bus ride?

Posted on: Fri, 03/09/2007 - 3:41am
julieneaman's picture
Joined: 01/11/2004 - 09:00

I'm looking for recent info. about how you handle the bus ride to and from school for your pa kids. What accomodations do you have? What is the language in the 504 regarding the bus ride? Thanks so much! DS will start kindergarten in the Fall.


Posted on: Fri, 03/09/2007 - 11:14am
NicoleinNH's picture
Joined: 06/21/2003 - 09:00

[This message has been edited by NicoleinNH (edited June 09, 2007).]

Posted on: Fri, 03/09/2007 - 11:36am
Carefulmom's picture
Joined: 01/03/2002 - 09:00

I also did not let dd ride the bus until she was old enough to self administer and also old enough to notice crumbs and move to another seat or clean her seat without touching the crumbs. That was all probably around age 9 or 10. Amazing how there can be crumbs on a bus when food is "not allowed to be eaten".

Posted on: Fri, 03/09/2007 - 10:10pm
anonymous's picture
Joined: 05/28/2009 - 16:42

Ryan started riding the bus in Kindergarten. However, he's been carrying an epipen in his epibelt ever since he started school as well. He has always been fairly responsible so we felt this was the way to go.
He has an assigned seat. Still the same one--first one behind the driver--and he's in 4th grade. Next year we will probably let him move to the second row.
Our situation worked out well, though, because DD#2 was in 3rd grade at the time and offered to sit with him on the bus the entire year. She could administer to him if necessary. In first grade, he did it alone. In second grade, DS#2 started Kindergarten so that is his seatmate. This is their third year sitting together (but all that togetherness is not necessarily a good thing, we know how siblings can be with each other).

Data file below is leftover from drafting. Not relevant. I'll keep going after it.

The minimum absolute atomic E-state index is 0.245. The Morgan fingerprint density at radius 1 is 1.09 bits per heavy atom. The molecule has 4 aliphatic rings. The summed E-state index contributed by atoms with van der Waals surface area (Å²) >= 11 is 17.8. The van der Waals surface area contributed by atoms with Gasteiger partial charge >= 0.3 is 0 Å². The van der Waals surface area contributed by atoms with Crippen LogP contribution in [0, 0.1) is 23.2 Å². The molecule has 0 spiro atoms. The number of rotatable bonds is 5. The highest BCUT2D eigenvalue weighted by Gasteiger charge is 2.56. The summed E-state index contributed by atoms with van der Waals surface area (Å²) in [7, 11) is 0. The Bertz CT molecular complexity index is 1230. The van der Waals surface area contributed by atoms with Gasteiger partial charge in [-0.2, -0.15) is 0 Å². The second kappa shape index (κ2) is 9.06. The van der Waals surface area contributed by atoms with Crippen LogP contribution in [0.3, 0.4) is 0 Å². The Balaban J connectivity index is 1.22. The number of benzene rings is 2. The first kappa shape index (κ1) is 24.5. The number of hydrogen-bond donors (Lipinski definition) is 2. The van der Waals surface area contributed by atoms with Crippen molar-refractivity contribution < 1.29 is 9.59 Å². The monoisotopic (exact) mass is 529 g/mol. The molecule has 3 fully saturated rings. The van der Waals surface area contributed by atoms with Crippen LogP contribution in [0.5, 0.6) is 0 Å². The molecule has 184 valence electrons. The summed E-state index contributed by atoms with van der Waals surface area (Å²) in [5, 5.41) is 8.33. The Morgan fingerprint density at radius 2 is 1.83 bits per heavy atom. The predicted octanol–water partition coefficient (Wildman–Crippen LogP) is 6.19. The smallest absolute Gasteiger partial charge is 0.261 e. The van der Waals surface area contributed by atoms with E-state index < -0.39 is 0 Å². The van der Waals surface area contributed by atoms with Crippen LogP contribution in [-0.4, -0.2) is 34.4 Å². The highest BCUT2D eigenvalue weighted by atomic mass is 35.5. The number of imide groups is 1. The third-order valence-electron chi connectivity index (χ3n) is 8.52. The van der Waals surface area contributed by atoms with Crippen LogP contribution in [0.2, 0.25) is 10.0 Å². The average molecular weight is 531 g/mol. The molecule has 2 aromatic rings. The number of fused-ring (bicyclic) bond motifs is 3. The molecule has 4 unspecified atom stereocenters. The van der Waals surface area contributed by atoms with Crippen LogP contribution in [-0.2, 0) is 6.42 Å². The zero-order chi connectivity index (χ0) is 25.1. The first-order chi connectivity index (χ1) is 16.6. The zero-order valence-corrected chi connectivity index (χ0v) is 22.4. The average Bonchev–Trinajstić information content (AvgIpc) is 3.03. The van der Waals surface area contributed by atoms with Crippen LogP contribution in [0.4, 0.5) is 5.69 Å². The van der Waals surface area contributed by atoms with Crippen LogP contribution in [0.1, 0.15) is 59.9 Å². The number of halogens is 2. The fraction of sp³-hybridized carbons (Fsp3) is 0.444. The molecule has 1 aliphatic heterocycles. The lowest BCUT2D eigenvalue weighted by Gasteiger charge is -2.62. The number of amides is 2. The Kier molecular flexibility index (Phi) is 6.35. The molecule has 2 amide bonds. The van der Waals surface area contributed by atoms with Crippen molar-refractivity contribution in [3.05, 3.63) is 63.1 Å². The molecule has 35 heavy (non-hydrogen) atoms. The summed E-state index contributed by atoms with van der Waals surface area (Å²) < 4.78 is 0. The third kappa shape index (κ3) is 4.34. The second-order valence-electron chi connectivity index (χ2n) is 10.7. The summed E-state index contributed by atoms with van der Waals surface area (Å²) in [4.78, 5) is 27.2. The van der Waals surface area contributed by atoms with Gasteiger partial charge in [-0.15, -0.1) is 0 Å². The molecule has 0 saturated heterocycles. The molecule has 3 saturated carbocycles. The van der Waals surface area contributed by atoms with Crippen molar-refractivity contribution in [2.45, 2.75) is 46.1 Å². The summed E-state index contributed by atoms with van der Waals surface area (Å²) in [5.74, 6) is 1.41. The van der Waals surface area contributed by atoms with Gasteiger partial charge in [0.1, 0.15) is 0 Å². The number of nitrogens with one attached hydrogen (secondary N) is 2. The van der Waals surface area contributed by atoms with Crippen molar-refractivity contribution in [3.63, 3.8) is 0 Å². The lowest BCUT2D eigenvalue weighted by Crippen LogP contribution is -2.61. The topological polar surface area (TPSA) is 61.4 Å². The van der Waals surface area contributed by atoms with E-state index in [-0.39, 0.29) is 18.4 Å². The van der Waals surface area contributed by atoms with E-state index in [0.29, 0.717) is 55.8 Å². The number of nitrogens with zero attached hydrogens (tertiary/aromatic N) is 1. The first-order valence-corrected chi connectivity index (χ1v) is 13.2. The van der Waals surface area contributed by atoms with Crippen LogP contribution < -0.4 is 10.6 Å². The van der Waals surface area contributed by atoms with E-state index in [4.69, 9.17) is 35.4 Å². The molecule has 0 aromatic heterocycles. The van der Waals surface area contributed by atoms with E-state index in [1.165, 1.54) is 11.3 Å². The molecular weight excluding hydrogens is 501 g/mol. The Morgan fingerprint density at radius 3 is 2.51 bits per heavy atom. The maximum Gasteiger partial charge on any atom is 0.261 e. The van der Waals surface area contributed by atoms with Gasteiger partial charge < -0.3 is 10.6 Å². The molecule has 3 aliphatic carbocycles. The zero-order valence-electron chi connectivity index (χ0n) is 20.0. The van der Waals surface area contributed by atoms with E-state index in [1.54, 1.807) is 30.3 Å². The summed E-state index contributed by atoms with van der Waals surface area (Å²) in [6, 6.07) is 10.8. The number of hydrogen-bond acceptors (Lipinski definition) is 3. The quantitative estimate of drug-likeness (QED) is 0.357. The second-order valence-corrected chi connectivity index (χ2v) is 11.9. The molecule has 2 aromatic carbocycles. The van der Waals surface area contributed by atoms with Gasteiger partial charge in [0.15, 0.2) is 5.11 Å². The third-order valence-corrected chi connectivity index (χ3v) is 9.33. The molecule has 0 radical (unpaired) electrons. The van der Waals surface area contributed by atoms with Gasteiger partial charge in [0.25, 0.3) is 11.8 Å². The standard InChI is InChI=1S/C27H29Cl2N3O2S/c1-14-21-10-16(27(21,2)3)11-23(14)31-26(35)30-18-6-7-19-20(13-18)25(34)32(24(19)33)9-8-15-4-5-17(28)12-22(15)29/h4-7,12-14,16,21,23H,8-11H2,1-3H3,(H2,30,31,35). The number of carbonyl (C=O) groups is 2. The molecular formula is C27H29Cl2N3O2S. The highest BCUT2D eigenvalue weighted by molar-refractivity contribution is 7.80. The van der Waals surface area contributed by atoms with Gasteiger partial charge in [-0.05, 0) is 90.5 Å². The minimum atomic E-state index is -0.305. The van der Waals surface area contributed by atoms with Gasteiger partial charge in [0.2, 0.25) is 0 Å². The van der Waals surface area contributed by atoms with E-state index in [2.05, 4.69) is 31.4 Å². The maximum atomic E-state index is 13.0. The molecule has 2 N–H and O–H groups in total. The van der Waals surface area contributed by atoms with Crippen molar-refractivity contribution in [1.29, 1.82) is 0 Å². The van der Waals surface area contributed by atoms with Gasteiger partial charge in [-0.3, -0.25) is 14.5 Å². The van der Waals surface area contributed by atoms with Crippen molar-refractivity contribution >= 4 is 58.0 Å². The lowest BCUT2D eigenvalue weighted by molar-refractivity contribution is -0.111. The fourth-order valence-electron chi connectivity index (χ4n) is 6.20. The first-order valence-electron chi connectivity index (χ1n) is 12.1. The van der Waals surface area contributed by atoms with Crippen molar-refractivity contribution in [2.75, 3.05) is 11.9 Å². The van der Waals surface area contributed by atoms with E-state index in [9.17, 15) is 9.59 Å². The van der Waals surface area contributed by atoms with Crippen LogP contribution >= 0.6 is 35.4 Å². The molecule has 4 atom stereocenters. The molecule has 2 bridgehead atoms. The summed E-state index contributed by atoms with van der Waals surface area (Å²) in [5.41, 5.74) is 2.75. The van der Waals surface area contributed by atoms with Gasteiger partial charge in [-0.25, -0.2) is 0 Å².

Next year Ryan will be alone on the bus again as a 5th grader. It will stay that way until 7th grade when his brother starts riding his bus. After that, there will always be a sibling (older or younger) on the bus until he graduates from high school.
The bus drivers get a big, yellow folder on Ryan at the beginning of the year with info on what to do, who to call if a reaction occurs. If the bus driver is out, he calls me in the morning or lets me know if he won't be doing a run later in the week. Any time there is a sub driver, I drive Ryan to and from school. Ditto with major holidays that usually involve food. This info is stated in his 504.
Anyone who tells you there is a "No Eating on the Bus" rule and *believes* it is a fool IMO. It happens, plain and simple. Very similar to a speed limit rule--it's broken all the time. No one is supposed to be eating on Ryan's bus. One day peanut shells were found in the last seat (the bus driver swept them up and wiped down the seat), other days Reese's or Snickers wrappers were found on the floor.
In some ways I view Ryan's eczema as a positive thing. Depending on the time of year, his skin gets rashy, itchy, and scabby. He likes wearing jeans when this happens because someone told him in second grade it looked like he had chicken pox on his legs. So he's a little self conscious. Not a bad thing because long pants, long shorts, and long sleeves most of year can help prevent skin contact with the seats, thus helping to prevent a contact reaction. Living up north has its advantages with it being chilly or cold most of the school year.

Posted on: Thu, 03/15/2007 - 1:39pm
Ohio's picture
Joined: 05/23/2005 - 09:00

Our child wears his epipens in an epibelt, and sits in the first seat opposite the driver. This seat is wiped down every morning.
The drivers have been through all the epipen training. They are to radio the garage to call 911 if there is a suspected reaction.
This is all part of the 504 plan.

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